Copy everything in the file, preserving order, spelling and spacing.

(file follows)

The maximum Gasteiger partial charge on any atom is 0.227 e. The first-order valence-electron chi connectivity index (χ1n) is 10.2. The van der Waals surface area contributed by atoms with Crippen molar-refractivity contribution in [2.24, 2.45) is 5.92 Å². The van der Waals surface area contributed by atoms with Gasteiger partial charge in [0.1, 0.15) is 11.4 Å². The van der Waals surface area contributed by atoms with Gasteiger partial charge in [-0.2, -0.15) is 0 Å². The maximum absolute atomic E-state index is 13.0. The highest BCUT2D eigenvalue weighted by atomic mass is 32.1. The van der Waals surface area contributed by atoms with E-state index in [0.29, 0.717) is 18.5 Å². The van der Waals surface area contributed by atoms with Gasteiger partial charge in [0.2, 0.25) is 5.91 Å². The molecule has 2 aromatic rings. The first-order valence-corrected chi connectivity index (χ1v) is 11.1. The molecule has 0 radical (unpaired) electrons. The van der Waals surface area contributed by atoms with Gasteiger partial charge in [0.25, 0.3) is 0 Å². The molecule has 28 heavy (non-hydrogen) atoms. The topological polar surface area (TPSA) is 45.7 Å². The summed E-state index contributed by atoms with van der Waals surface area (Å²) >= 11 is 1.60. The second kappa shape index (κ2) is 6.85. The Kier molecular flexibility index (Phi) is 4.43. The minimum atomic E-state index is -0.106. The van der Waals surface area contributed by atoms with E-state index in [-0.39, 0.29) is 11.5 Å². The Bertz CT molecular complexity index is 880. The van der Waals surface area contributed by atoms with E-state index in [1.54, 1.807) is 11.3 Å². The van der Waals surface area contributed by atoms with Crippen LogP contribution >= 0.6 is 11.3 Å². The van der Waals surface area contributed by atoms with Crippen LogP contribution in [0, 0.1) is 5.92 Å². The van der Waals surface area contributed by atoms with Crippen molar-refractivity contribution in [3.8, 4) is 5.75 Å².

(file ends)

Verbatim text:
The maximum Gasteiger partial charge on any atom is 0.227 e. The first-order valence-electron chi connectivity index (χ1n) is 10.2. The van der Waals surface area contributed by atoms with Crippen molar-refractivity contribution in [2.24, 2.45) is 5.92 Å². The van der Waals surface area contributed by atoms with Gasteiger partial charge in [0.1, 0.15) is 11.4 Å². The van der Waals surface area contributed by atoms with Gasteiger partial charge in [-0.2, -0.15) is 0 Å². The maximum absolute atomic E-state index is 13.0. The highest BCUT2D eigenvalue weighted by atomic mass is 32.1. The van der Waals surface area contributed by atoms with E-state index in [0.29, 0.717) is 18.5 Å². The van der Waals surface area contributed by atoms with Gasteiger partial charge in [0.2, 0.25) is 5.91 Å². The molecule has 2 aromatic rings. The first-order valence-corrected chi connectivity index (χ1v) is 11.1. The molecule has 0 radical (unpaired) electrons. The van der Waals surface area contributed by atoms with Gasteiger partial charge in [0.25, 0.3) is 0 Å². The molecule has 28 heavy (non-hydrogen) atoms. The topological polar surface area (TPSA) is 45.7 Å². The summed E-state index contributed by atoms with van der Waals surface area (Å²) >= 11 is 1.60. The second kappa shape index (κ2) is 6.85. The Kier molecular flexibility index (Phi) is 4.43. The minimum atomic E-state index is -0.106. The van der Waals surface area contributed by atoms with E-state index in [-0.39, 0.29) is 11.5 Å². The Bertz CT molecular complexity index is 880. The van der Waals surface area contributed by atoms with E-state index in [1.54, 1.807) is 11.3 Å². The van der Waals surface area contributed by atoms with Crippen LogP contribution >= 0.6 is 11.3 Å². The van der Waals surface area contributed by atoms with Crippen LogP contribution in [0, 0.1) is 5.92 Å². The van der Waals surface area contributed by atoms with Crippen molar-refractivity contribution in [3.8, 4) is 5.75 Å².